George Burrell Ramsay (1 March 1855 in Glasgow, Scotland - October 1935 in Llandrindod Wells) was secretary/manager of Aston Villa Football Club in the most successful period of their history. George Ramsay is quite simply, the most important figure in the history of Aston Villa.
In the modern game it seems no surprise that a lot of managerial greats hail from Scotland – Bill Shankly, Sir Matt Busby, Sir Alex Ferguson, Jock Stein, George Graham to name a few, but George Ramsey was the first..
He was 21 years old when he made the trip south, arriving in Birmingham to work as a clerk in a brass foundry. Had the rough Scotsman not come across a practice football match (in 1876) between a bunch of ill-organised, inexperienced cricketers, it is unlikely that the name Aston Villa would be a household name today. In fact, the infant club would probably have spluttered out of existence within the year. Such was the impact George Ramsay had on the club's early years. Ramsay later described their approach to the game as 'a dash at the man and a big kick at the ball'. Ramsay was a gifted footballer, and amazed the players with his dribbling and control that day, so much so that he was persuaded to join them and was quickly made captain of the team. Soon people were coming to Villa matches just see him.
Ramsay, along with John Linsay discovered the ground at Perry Barr, which meant Villa were able to charge admission for the first time. He also took charge of training which saw dramatic improvement that showed in the results. Villa slowly improved under his guidance which culminated in Villa winning their first trophy in 1880 with Ramsay as captain. Ramsay retired from playing in 1882, but remained at the club as secretary/manager from 1884-1926. In which time Villa had won the Football League and FA Cup 6 times each, establishing themselves as the premier football club in England.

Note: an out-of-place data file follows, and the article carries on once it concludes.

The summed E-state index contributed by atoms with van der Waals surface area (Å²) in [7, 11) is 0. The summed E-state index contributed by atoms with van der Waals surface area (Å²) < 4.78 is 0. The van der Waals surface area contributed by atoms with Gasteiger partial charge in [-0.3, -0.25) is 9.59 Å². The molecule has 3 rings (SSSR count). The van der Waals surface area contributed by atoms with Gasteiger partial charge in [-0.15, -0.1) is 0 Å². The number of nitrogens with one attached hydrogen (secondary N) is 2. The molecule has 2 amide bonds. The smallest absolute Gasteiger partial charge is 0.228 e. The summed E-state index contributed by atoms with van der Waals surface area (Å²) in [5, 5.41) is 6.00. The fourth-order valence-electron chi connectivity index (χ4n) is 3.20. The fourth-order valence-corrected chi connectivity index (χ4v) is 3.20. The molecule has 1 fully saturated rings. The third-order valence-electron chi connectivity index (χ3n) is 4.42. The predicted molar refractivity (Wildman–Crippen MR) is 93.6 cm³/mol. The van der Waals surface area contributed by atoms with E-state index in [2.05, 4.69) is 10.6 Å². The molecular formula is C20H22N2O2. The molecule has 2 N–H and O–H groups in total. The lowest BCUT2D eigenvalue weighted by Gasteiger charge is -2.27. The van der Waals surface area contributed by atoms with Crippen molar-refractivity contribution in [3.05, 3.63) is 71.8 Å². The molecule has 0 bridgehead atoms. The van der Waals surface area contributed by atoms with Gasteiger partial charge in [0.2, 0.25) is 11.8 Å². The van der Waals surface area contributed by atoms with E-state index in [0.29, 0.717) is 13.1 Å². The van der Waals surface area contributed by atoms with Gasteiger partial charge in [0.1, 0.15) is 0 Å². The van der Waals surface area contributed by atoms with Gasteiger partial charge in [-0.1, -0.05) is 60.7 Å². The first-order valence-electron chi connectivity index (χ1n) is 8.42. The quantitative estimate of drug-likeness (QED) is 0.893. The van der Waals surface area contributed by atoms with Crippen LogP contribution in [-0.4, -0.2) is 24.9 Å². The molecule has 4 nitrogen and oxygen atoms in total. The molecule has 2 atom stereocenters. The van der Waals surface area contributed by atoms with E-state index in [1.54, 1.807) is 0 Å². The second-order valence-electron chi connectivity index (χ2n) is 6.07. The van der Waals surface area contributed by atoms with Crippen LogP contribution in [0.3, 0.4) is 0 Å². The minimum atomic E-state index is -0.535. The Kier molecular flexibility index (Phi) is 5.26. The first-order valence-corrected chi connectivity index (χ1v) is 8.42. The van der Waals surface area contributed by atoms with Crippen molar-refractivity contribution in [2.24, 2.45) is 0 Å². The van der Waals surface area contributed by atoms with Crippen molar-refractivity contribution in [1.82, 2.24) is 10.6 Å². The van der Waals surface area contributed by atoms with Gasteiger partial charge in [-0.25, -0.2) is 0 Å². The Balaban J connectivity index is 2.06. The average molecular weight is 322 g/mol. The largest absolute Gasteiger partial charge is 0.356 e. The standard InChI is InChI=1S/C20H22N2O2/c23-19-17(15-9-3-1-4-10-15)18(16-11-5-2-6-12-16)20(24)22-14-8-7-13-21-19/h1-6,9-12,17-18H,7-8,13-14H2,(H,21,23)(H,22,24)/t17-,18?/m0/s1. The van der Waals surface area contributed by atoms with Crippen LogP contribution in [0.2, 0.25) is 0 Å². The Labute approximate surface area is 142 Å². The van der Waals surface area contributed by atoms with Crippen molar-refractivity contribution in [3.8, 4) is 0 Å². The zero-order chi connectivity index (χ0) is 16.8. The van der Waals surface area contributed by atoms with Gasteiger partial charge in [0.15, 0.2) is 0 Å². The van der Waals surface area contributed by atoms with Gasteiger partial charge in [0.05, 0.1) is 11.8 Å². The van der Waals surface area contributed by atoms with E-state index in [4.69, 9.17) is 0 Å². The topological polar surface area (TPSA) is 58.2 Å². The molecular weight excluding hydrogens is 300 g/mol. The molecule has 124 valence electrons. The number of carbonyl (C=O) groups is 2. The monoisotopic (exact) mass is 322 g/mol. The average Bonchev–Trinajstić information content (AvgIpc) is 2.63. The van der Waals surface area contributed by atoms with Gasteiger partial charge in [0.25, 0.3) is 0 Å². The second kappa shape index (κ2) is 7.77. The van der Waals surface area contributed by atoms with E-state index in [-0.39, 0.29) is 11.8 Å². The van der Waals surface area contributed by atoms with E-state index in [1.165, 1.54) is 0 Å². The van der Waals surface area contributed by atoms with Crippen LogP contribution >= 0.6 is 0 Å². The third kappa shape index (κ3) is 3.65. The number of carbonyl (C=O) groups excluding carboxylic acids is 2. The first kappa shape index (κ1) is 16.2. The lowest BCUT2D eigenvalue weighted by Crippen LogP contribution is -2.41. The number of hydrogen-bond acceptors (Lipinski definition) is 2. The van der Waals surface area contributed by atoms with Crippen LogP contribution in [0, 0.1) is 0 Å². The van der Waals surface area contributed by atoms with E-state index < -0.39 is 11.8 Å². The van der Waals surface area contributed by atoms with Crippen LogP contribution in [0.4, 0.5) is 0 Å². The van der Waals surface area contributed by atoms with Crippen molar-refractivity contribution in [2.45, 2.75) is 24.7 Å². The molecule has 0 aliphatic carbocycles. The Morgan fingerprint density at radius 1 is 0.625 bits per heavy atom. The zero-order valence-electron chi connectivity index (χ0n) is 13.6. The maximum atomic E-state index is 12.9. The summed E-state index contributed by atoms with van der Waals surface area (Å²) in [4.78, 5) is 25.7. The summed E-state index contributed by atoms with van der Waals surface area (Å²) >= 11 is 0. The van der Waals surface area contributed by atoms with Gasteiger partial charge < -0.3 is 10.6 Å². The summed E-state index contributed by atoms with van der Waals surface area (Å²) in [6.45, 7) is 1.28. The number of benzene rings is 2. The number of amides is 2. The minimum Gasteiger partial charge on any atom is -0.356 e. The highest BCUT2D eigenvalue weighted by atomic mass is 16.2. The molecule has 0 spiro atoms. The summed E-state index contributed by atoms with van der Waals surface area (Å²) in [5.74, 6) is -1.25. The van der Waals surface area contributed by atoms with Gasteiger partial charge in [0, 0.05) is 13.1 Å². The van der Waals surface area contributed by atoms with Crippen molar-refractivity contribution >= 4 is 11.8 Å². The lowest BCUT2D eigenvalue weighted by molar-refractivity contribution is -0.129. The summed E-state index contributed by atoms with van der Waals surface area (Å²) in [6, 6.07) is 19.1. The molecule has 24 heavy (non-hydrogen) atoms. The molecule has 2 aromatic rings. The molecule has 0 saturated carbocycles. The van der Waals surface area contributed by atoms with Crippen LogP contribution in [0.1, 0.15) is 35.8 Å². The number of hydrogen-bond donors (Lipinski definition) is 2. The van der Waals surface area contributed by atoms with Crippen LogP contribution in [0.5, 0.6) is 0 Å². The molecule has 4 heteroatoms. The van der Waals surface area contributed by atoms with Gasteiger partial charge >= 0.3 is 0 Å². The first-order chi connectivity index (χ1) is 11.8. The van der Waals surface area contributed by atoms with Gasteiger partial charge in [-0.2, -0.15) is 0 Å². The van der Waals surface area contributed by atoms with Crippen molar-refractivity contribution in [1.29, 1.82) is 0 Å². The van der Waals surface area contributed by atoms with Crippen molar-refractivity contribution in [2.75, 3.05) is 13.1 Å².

In all Ramsay's association with the football club lasted 59 years, a time which will always be known as Aston Villa's 'Golden Age' - a time that brought him a hatful of trophies which included six League Titles and 6 FA Cup wins – making him one of the greatest managers of all time. To put this into context, in terms of winning titles, he is ranked 3rd behind Sir Alex Ferguson and Bob Paisley no less – surely the greatest Villain of all.
Ramsay died in 1935 and was laid to rest in St Mary's churchyard, Handsworth Wood, his gravestone reads " Founder of Aston Villa". Within a year of Ramsay's death the Midlands giants were relegated,